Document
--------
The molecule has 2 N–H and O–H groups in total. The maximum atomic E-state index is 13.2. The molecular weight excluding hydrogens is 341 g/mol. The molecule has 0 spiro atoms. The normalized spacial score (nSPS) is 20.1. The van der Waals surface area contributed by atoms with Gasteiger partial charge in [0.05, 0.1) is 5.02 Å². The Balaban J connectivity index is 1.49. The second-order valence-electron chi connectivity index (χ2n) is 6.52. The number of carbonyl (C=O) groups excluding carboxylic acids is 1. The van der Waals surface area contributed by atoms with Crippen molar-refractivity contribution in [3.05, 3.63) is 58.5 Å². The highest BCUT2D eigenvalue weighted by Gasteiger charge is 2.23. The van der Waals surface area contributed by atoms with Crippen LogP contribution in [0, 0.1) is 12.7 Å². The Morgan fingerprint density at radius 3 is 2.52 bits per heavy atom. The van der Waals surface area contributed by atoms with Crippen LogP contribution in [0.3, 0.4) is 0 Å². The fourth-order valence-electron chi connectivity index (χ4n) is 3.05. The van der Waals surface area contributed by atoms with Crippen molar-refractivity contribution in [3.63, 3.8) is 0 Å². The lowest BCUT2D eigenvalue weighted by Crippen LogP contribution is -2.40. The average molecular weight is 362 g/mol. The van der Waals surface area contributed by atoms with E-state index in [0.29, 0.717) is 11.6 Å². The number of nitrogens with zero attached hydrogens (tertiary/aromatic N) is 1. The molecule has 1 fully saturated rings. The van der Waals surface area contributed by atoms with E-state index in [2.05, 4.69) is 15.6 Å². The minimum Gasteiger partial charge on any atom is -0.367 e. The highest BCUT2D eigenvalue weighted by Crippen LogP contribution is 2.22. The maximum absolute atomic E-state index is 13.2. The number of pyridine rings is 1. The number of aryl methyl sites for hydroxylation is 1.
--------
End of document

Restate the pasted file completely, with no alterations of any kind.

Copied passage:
The molecule has 2 N–H and O–H groups in total. The maximum atomic E-state index is 13.2. The molecular weight excluding hydrogens is 341 g/mol. The molecule has 0 spiro atoms. The normalized spacial score (nSPS) is 20.1. The van der Waals surface area contributed by atoms with Gasteiger partial charge in [0.05, 0.1) is 5.02 Å². The Balaban J connectivity index is 1.49. The second-order valence-electron chi connectivity index (χ2n) is 6.52. The number of carbonyl (C=O) groups excluding carboxylic acids is 1. The van der Waals surface area contributed by atoms with Crippen molar-refractivity contribution in [3.05, 3.63) is 58.5 Å². The highest BCUT2D eigenvalue weighted by Gasteiger charge is 2.23. The van der Waals surface area contributed by atoms with Crippen LogP contribution in [0, 0.1) is 12.7 Å². The Morgan fingerprint density at radius 3 is 2.52 bits per heavy atom. The van der Waals surface area contributed by atoms with Crippen LogP contribution in [0.3, 0.4) is 0 Å². The fourth-order valence-electron chi connectivity index (χ4n) is 3.05. The van der Waals surface area contributed by atoms with Crippen molar-refractivity contribution in [3.63, 3.8) is 0 Å². The lowest BCUT2D eigenvalue weighted by Crippen LogP contribution is -2.40. The average molecular weight is 362 g/mol. The van der Waals surface area contributed by atoms with E-state index in [0.29, 0.717) is 11.6 Å². The number of nitrogens with zero attached hydrogens (tertiary/aromatic N) is 1. The molecule has 1 fully saturated rings. The van der Waals surface area contributed by atoms with E-state index in [2.05, 4.69) is 15.6 Å². The minimum Gasteiger partial charge on any atom is -0.367 e. The highest BCUT2D eigenvalue weighted by Crippen LogP contribution is 2.22. The maximum absolute atomic E-state index is 13.2. The number of pyridine rings is 1. The number of aryl methyl sites for hydroxylation is 1.